Andrew Wiggins sat on a set of stairs outside Kansas’ practice facility, waiting for his coach. It was Wednesday afternoon, a few minutes after KU’s weekly camp scrimmage, and Wiggins had just made his first public appearance in his new life.
There was an overflow crowd inside the Horejsi Center, which usually seats 1,300 fans for KU volleyball matches, and now there were at least a dozen media members with video cameras and microphones. Wiggins buried his head in a towel, smiled a bit, and finally, here came Bill Self, appearing at the top of the stairs.
“Did we just win the Elite Eight game?” Self joked.
This is a scene from Wiggins’ next chapter, and if Self wanted to break the ice, he had a good reason. Wiggins is on campus now, the No. 1 overall in the nation recruit finally settled into his college home, and this is the kind of hype and attention that will likely follow him for the next year or so.
“I’ve been used to it,” Wiggins said of the packed gym and media attention. “The last couple years, I got that a lot.”
In some ways, Wednesday was just another camp scrimmage, an excuse to entertain some young KU basketball campers and get the Jayhawks’ new players acclimated to playing in front of some fans. But this was also the first time Wiggins had suited up in public, his first time as a Jayhawk. And the scene left Self comparing Wiggins’ arrival, at least in hype, to the freshman years of Danny Manning and Wilt Chamberlain.
“Other than Danny,” Self said, “you have to go back to Wilt, that would probably have the type of fanfare.”
The arrival, of course, came at least a month earlier than expected when Wiggins, a native of Thornhill, Ontario, turned down an opportunity to play with the U-19 Canadian national team at the World Championships in Prague, Czech Republic.
“I know that college is a big step from high school, so I just wanted to make sure I was ready for it,” Wiggins said. “And coming here early would higher my chances of being ready for college.”
He arrived on Saturday. Moved into an apartment in the Jayhawker Towers with roommate Niko Roberts, a senior walk-on. And spent the next couple days doing what college kids do. He followed around the upperclassmen. Tried to fit in. And attempted to get a feel for his new hometown.
“It’s been a great vibe since I’ve been here,” Wiggins said. “… a lot of the people of Lawrence have been showing nothing but love.”
The expectations for Wiggins are enormous, of course. And Self says he wants Wiggins to embrace them. But there are signs this will be different. Earlier this week, a few details from his first Kansas workout leaked into the press, an early symbol of Wiggins mania.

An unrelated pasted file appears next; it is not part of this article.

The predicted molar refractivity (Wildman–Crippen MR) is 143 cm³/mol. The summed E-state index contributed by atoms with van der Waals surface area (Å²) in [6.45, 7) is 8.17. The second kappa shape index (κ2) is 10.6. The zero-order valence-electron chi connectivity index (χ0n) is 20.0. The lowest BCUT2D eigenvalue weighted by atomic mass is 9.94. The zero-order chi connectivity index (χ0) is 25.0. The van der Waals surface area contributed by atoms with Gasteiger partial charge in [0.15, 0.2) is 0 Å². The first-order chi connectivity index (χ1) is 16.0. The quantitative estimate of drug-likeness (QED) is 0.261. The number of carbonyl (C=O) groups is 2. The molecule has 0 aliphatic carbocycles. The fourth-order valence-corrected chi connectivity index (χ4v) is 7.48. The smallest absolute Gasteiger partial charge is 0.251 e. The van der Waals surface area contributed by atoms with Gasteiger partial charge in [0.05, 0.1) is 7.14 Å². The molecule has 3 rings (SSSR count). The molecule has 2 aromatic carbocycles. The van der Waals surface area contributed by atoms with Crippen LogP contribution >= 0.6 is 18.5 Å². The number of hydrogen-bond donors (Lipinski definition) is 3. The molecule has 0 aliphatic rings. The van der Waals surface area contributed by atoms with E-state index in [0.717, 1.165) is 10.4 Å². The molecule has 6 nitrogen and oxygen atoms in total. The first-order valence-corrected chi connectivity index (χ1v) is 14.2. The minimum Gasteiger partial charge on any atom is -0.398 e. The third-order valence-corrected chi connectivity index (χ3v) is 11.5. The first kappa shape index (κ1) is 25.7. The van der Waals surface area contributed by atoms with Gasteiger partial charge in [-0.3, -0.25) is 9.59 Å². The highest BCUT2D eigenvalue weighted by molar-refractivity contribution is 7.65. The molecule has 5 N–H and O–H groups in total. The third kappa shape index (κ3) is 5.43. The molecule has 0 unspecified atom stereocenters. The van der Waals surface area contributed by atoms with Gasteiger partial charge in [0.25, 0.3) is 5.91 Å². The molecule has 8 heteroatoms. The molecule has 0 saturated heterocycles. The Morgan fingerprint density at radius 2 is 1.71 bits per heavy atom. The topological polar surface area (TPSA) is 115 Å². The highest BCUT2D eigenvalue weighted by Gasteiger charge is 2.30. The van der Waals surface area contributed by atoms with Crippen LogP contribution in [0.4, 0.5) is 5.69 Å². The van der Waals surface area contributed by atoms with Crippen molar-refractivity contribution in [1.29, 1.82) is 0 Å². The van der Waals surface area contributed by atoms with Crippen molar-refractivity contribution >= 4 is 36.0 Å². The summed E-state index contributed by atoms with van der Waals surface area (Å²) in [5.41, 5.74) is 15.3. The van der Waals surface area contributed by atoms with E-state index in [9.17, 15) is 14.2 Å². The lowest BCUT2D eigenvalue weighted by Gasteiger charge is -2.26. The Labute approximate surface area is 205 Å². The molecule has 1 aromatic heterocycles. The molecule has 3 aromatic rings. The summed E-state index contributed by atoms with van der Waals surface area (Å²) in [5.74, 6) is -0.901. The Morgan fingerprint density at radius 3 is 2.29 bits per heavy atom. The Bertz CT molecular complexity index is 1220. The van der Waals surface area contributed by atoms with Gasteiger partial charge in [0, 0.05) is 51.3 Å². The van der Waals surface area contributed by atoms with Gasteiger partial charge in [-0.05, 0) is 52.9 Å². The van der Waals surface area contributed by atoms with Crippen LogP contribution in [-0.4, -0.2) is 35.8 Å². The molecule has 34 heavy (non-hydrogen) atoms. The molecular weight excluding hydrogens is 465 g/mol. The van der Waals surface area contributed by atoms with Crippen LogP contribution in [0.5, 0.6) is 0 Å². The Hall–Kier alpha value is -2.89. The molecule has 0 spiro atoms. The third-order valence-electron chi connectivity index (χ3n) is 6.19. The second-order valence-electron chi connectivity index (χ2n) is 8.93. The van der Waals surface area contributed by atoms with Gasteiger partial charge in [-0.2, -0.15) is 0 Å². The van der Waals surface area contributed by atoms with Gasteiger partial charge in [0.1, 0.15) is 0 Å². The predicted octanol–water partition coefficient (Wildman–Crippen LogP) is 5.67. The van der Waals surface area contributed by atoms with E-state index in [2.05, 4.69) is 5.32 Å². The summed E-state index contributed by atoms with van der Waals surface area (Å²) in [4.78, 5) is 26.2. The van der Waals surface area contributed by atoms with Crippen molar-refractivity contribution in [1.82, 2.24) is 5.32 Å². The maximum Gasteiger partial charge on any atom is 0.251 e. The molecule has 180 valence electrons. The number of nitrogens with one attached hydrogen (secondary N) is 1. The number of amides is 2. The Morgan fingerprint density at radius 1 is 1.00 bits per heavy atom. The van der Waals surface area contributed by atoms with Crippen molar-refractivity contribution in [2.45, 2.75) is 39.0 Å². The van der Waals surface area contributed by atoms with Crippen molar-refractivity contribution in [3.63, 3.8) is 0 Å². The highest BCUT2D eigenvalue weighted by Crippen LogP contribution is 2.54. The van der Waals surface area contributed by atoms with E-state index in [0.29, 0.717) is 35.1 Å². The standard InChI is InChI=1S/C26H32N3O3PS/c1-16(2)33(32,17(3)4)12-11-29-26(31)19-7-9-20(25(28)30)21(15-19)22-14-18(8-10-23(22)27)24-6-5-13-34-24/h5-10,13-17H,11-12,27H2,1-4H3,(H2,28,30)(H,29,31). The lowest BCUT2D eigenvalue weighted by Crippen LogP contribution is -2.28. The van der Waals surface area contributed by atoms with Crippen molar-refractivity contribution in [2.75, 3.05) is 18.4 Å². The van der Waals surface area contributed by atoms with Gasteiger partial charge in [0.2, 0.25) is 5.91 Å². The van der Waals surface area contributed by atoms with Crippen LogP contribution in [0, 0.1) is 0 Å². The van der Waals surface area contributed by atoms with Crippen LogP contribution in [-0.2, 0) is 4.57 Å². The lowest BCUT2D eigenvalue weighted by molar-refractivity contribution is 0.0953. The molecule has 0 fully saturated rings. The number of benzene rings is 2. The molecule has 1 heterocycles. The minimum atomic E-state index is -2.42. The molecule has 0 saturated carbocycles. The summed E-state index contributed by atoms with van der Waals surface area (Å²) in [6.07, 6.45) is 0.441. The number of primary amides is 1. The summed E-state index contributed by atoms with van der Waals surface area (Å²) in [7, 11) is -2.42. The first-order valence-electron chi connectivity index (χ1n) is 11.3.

“His talent set?” sophomore forward Perry Ellis said. “(It’s) a different level.”
On Wednesday, the first sign came in the early moments of the scrimmage, when Wiggins finished an emphatic tomahawk dunk while former Jayhawks Cole Aldrich just watched.
The crowd let loose in unison, an unscripted wave of “Ohhhh!!!!”
“It felt good,” Wiggins said of the dunk. “I let loose of all my nerves. It was good after that dunk.”
Wiggins finished the scrimmage with seven points (two dunks and a three-pointer) on three-of-seven shooting as the KU alumni squad took down the regulars 66-61 in a game where the result had little significance.
But it’s over now, and for now, Wiggins can move on to the next first.
He is on campus now, ready to spend the summer preparing for what could be his only year in college, ready to combat the intense scrutiny and attention that come along with being labeled as the “Best High School Player Since LeBron.”
“Players can have rock-star status, or whatnot,” Self said. “But I think this could be a little ridiculous if he lets it get to him, because he just want to come here and enjoy the summer, and hopefully people will allow him to do that.
“I’m sure Danny (Manning) had this type of exposure when he was coming in, and Danny found a way to handle it. And Danny may not be a bad person for Andrew to talk to, to learn how to kind of navigate the landscape here.”
Late on Wednesday afternoon, the cameras and microphones disappeared, and Wiggins left the stairs, disappearing for a moment of quiet. This new home, he says, feels right, and he wants to make the most of college. He’s heard other pro players talk about their college days being their best days in basketball. And maybe that will be the same for him.
“I want to win,” Wiggins said. “I want me and my teammates to go as far as we can, be the best players that they all can be. And hopefully win a national championship.”Texas lineman commits to KU
The Kansas football program picked up another commitment on Wednesday, landing offensive linemen Jacob Bragg of Nacogdoches, Texas, according to Rivals.com. Bragg is rated as the eighth best center prospect in the country, according to Rivals.com. He becomes the fourth commitment in the class of 2014, joining Gardner Edgerton running back Traevohn Wrench, Lawrence Free State safety Joe Dineen and East St. Louis linebacker Kyron Watson.